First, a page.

Washington’s workplace-safety agency has fined the King County Sheriff’s Office for failing to properly equip and train its deputies for policing mass protests and civil-unrest events, such as the racial-injustice demonstrations that erupted across Seattle and other U.S. cities last year.
But the violations issued in September by the Department of Labor and Industries (L&I) against the state’s largest sheriff’s office have yet to prompt any practical action, with deputies still ill-equipped and undertrained for responding to large-scale demonstrations, according to the union that represents the county’s rank-and-file deputies.
“This has been an issue for 20 years,” said Bob Lurry, vice president of the King County Police Officers Guild. “The sheriff’s policy has been, ‘This is Seattle’s problem; stay out of it.’ But times change. These demonstrations can pop up anywhere at anytime. This simply isn’t an adequate way to address this anymore.”
Sgt. Tim Meyer, a spokesperson for King County Sheriff Mitzi Johanknecht, said in a statement this week that since the L&I inspection, the Sheriff’s Office has “modified how we support requests for mutual aid” by offering to backfill patrol and provide other policing services to agencies that are focused on demonstrations.
“King County will remain a regional partner with our members by offering support that does not include demonstration management, until such time as there is adequate funding and equipment to do that work,” Meyer said.
Since widespread unrest during the World Trade Organization (WTO) protests in Seattle in 1999, the Sheriff’s Office largely has limited its deputies from policing mass demonstrations in the city. The department also hasn’t kept up with the latest training or equipment for demonstration policing despite repeated requests from deputies, said Lurry, who estimated it would cost about $250,000 to train and equip a team of about 100 deputies.
The issue resurfaced late last spring, after some deputies were approved to assist Seattle officers during demonstrations in which police clashed with protesters downtown and on Capitol Hill. By early June, Johanknecht had directed deputies that the Sheriff’s Office would no longer “get involved” in protest policing, Lurry said.
On June 2, the guild filed a complaint with L&I, contending the Sheriff’s Office’s lack of proper training and equipment for demonstrations potentially put more than 700 deputies at risk. Among its contentions, the guild said the few deputies who’ve been outfitted have received outdated or inadequate equipment, including helmets issued for the WTO protests more than 20 years ago or military reissue items intended for war, not civil demonstrations.
In August, L&I issued four violations against the Sheriff’s Office — including two deemed “serious” that drew $2,000 fines each — for failing to properly equip and train deputies for “protest events which may require a significant response to protect life and property,” including crowd-control events involving “threats, attacks, large-scale civil disturbances, or other occurrences requiring a significant public safety response.”
After the Sheriff’s Office appealed, a hearing examiner upheld L&I’s findings in late October.
The Sheriff’s Office has since paid its fines, an L&I spokesperson said this week.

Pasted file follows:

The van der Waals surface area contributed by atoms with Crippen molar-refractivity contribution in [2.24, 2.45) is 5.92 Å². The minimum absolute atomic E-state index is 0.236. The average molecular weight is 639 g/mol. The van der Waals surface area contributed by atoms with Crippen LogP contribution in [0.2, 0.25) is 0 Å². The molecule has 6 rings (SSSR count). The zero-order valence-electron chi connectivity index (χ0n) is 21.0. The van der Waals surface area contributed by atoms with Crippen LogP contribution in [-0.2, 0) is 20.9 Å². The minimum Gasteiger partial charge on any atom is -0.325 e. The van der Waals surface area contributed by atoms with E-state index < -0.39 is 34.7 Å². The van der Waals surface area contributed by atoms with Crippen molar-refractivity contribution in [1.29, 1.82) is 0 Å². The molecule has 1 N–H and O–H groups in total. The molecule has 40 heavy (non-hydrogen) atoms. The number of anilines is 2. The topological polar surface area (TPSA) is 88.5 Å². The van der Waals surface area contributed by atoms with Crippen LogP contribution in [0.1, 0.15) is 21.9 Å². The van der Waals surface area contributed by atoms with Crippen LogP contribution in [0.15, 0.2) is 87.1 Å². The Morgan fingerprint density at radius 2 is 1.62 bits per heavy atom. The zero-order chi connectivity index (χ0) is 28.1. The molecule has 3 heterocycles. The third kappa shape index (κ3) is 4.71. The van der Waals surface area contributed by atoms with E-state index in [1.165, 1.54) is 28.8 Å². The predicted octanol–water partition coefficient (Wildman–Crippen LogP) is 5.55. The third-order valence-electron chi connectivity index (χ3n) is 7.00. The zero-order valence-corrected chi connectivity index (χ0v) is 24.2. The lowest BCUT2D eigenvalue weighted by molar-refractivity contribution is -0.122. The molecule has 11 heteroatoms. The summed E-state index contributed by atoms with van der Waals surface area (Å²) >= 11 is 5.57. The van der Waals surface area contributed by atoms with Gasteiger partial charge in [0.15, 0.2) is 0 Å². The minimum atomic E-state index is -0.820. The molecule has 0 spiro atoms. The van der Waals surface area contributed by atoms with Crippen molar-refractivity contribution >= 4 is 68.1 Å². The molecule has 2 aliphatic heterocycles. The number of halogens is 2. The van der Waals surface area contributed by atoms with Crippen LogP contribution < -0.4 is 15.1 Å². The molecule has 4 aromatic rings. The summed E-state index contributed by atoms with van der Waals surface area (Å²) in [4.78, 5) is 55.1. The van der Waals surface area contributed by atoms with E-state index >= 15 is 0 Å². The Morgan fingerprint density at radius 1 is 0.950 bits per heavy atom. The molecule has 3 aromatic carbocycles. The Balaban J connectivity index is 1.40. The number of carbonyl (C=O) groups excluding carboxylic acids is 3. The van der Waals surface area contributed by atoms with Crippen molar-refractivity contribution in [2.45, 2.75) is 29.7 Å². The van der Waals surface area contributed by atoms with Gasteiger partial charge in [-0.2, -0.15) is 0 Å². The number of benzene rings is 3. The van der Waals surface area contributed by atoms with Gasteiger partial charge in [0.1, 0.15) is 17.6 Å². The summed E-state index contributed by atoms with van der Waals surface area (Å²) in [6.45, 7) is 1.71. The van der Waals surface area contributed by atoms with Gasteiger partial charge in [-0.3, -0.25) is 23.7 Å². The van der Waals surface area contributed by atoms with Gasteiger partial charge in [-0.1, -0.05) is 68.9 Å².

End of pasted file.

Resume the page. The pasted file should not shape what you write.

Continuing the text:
In his statement this week, Meyer, the sheriff’s spokesperson, blamed “prior administrations” for failing to prioritize demonstration management and contended that when she was elected in 2017, Johanknecht “recognized the need to enhance the training and equipment our members need so they can, in any circumstance, safely serve our communities.”
“Sheriff Johanknecht will continue to seek financial resources necessary to enhance the training and equipment for all members,” Meyer said.
While agreeing the problem isn’t new, Lurry said it has only persisted under Johanknecht’s “foot-dragging.”
“I guess there’s been a committee formed,” Lurry said, “but we still have not seen any training or any equipment.”
Racial-injustice protests and other political demonstrations emerged throughout Washington in the late spring, including demonstrations in Bellevue and Seattle that drew large police responses. At times, Seattle police have received help for responding to protests from the Washington National Guard, the State Patrol, Bellevue and Redmond police departments and North Sound SWAT.
During “the first few days” of the protests, the Sheriff’s Office also “backfilled for patrol and handled 911 calls,” Seattle police spokesperson Sgt. Randy Huserik said.
Seattle’s policing response also has drawn harsh criticism from civil-rights groups, local politicians and others, with lawsuits, legal claims and hundreds of citizen complaints about alleged excessive force and indiscriminate use of tear gas, pepper spray and other crowd control weapons.
The department and the Seattle Police Officers Guild largely have defended officers’ response as appropriate amid protests that sometimes have been marred by violence and property destruction.
Although most King County sheriff’s deputies are assigned outside the city, some specialty units, including Metro Police, often work and patrol in Seattle, Lurry said. Last year, deputies also responded to protests in Sammamish and Woodinville, including one during which a Trump supporter pulled a gun on counterprotesters, he said.
“When these things erupt, we can find ourselves in the middle of it very quickly,” Lurry said. “All we’re asking for is a few helmets and some training before someone gets hurt.”